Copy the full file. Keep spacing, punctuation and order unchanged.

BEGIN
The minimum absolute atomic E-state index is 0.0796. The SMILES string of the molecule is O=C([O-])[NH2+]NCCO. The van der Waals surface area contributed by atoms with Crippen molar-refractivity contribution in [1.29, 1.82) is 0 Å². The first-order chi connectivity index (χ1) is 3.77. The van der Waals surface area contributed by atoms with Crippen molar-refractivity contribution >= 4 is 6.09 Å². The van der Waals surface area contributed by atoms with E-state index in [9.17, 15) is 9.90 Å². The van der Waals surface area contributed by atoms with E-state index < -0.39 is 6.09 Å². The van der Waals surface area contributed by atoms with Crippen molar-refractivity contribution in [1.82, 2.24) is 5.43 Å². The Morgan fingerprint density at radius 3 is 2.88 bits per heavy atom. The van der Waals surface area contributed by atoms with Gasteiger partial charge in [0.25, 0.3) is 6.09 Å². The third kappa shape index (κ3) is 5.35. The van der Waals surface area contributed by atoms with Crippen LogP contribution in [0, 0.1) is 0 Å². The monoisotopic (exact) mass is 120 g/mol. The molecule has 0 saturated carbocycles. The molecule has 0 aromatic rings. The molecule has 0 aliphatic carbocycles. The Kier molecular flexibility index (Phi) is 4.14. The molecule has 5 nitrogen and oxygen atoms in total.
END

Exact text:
The minimum absolute atomic E-state index is 0.0796. The SMILES string of the molecule is O=C([O-])[NH2+]NCCO. The van der Waals surface area contributed by atoms with Crippen molar-refractivity contribution in [1.29, 1.82) is 0 Å². The first-order chi connectivity index (χ1) is 3.77. The van der Waals surface area contributed by atoms with Crippen molar-refractivity contribution >= 4 is 6.09 Å². The van der Waals surface area contributed by atoms with E-state index in [9.17, 15) is 9.90 Å². The van der Waals surface area contributed by atoms with E-state index < -0.39 is 6.09 Å². The van der Waals surface area contributed by atoms with Crippen molar-refractivity contribution in [1.82, 2.24) is 5.43 Å². The Morgan fingerprint density at radius 3 is 2.88 bits per heavy atom. The van der Waals surface area contributed by atoms with Gasteiger partial charge in [0.25, 0.3) is 6.09 Å². The third kappa shape index (κ3) is 5.35. The van der Waals surface area contributed by atoms with Crippen LogP contribution in [0, 0.1) is 0 Å². The monoisotopic (exact) mass is 120 g/mol. The molecule has 0 saturated carbocycles. The molecule has 0 aromatic rings. The molecule has 0 aliphatic carbocycles. The Kier molecular flexibility index (Phi) is 4.14. The molecule has 5 nitrogen and oxygen atoms in total.